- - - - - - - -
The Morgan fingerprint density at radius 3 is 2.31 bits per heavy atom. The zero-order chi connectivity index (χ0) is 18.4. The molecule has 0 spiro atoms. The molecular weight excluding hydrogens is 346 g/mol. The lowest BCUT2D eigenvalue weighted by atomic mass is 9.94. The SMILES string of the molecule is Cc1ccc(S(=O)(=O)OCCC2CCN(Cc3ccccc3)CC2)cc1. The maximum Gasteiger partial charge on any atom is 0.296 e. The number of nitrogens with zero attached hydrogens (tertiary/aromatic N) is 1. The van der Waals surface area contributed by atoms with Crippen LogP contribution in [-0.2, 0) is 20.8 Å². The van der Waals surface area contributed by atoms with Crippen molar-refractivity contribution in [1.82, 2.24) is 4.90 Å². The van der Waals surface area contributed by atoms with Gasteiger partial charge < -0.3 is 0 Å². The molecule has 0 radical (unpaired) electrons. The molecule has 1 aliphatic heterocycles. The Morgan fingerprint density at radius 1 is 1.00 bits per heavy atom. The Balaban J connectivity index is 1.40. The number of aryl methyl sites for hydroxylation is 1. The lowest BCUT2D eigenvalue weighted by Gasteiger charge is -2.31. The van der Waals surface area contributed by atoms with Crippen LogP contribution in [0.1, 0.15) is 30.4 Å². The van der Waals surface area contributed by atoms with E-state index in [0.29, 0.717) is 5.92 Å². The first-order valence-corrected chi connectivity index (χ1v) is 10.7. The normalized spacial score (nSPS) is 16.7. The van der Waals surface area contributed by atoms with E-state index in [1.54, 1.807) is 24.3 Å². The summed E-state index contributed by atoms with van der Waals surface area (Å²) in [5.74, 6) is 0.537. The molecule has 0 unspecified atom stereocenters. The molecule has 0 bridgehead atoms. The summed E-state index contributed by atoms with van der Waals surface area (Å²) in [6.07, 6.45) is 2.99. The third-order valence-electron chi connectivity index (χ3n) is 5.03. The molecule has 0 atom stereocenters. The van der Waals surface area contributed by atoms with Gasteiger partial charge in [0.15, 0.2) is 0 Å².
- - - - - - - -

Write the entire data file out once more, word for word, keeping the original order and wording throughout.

The Morgan fingerprint density at radius 3 is 2.31 bits per heavy atom. The zero-order chi connectivity index (χ0) is 18.4. The molecule has 0 spiro atoms. The molecular weight excluding hydrogens is 346 g/mol. The lowest BCUT2D eigenvalue weighted by atomic mass is 9.94. The SMILES string of the molecule is Cc1ccc(S(=O)(=O)OCCC2CCN(Cc3ccccc3)CC2)cc1. The maximum Gasteiger partial charge on any atom is 0.296 e. The number of nitrogens with zero attached hydrogens (tertiary/aromatic N) is 1. The van der Waals surface area contributed by atoms with Crippen LogP contribution in [-0.2, 0) is 20.8 Å². The van der Waals surface area contributed by atoms with Crippen molar-refractivity contribution in [1.82, 2.24) is 4.90 Å². The van der Waals surface area contributed by atoms with Gasteiger partial charge < -0.3 is 0 Å². The molecule has 0 radical (unpaired) electrons. The molecule has 1 aliphatic heterocycles. The Morgan fingerprint density at radius 1 is 1.00 bits per heavy atom. The Balaban J connectivity index is 1.40. The number of aryl methyl sites for hydroxylation is 1. The lowest BCUT2D eigenvalue weighted by Gasteiger charge is -2.31. The van der Waals surface area contributed by atoms with Crippen LogP contribution in [0.1, 0.15) is 30.4 Å². The van der Waals surface area contributed by atoms with E-state index in [0.29, 0.717) is 5.92 Å². The first-order valence-corrected chi connectivity index (χ1v) is 10.7. The normalized spacial score (nSPS) is 16.7. The van der Waals surface area contributed by atoms with E-state index in [1.54, 1.807) is 24.3 Å². The summed E-state index contributed by atoms with van der Waals surface area (Å²) in [5.74, 6) is 0.537. The molecule has 0 unspecified atom stereocenters. The molecule has 0 bridgehead atoms. The summed E-state index contributed by atoms with van der Waals surface area (Å²) in [6.07, 6.45) is 2.99. The third-order valence-electron chi connectivity index (χ3n) is 5.03. The molecule has 0 atom stereocenters. The van der Waals surface area contributed by atoms with Gasteiger partial charge in [0.15, 0.2) is 0 Å².